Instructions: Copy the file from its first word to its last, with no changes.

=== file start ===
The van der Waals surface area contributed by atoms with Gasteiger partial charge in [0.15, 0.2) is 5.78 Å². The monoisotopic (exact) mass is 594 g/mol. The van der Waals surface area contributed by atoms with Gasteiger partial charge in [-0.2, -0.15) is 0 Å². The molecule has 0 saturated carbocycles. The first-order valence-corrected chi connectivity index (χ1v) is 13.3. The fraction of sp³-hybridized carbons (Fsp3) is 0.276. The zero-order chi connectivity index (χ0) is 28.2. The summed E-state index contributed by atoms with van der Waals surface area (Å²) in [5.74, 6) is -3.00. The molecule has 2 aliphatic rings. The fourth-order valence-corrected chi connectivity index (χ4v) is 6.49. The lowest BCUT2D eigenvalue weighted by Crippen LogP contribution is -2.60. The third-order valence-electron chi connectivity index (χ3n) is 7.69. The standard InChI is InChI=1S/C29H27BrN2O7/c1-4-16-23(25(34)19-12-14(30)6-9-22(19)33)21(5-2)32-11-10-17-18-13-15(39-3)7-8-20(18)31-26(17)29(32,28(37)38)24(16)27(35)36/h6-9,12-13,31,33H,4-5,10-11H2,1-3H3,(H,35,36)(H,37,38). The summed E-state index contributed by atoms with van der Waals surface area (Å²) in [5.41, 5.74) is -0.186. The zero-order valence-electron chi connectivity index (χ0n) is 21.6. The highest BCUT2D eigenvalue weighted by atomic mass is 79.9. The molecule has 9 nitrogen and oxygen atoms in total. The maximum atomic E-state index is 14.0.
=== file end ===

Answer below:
The van der Waals surface area contributed by atoms with Gasteiger partial charge in [0.15, 0.2) is 5.78 Å². The monoisotopic (exact) mass is 594 g/mol. The van der Waals surface area contributed by atoms with Gasteiger partial charge in [-0.2, -0.15) is 0 Å². The molecule has 0 saturated carbocycles. The first-order valence-corrected chi connectivity index (χ1v) is 13.3. The fraction of sp³-hybridized carbons (Fsp3) is 0.276. The zero-order chi connectivity index (χ0) is 28.2. The summed E-state index contributed by atoms with van der Waals surface area (Å²) in [5.74, 6) is -3.00. The molecule has 2 aliphatic rings. The fourth-order valence-corrected chi connectivity index (χ4v) is 6.49. The lowest BCUT2D eigenvalue weighted by Crippen LogP contribution is -2.60. The third-order valence-electron chi connectivity index (χ3n) is 7.69. The standard InChI is InChI=1S/C29H27BrN2O7/c1-4-16-23(25(34)19-12-14(30)6-9-22(19)33)21(5-2)32-11-10-17-18-13-15(39-3)7-8-20(18)31-26(17)29(32,28(37)38)24(16)27(35)36/h6-9,12-13,31,33H,4-5,10-11H2,1-3H3,(H,35,36)(H,37,38). The summed E-state index contributed by atoms with van der Waals surface area (Å²) in [5.41, 5.74) is -0.186. The zero-order valence-electron chi connectivity index (χ0n) is 21.6. The highest BCUT2D eigenvalue weighted by atomic mass is 79.9. The molecule has 9 nitrogen and oxygen atoms in total. The maximum atomic E-state index is 14.0.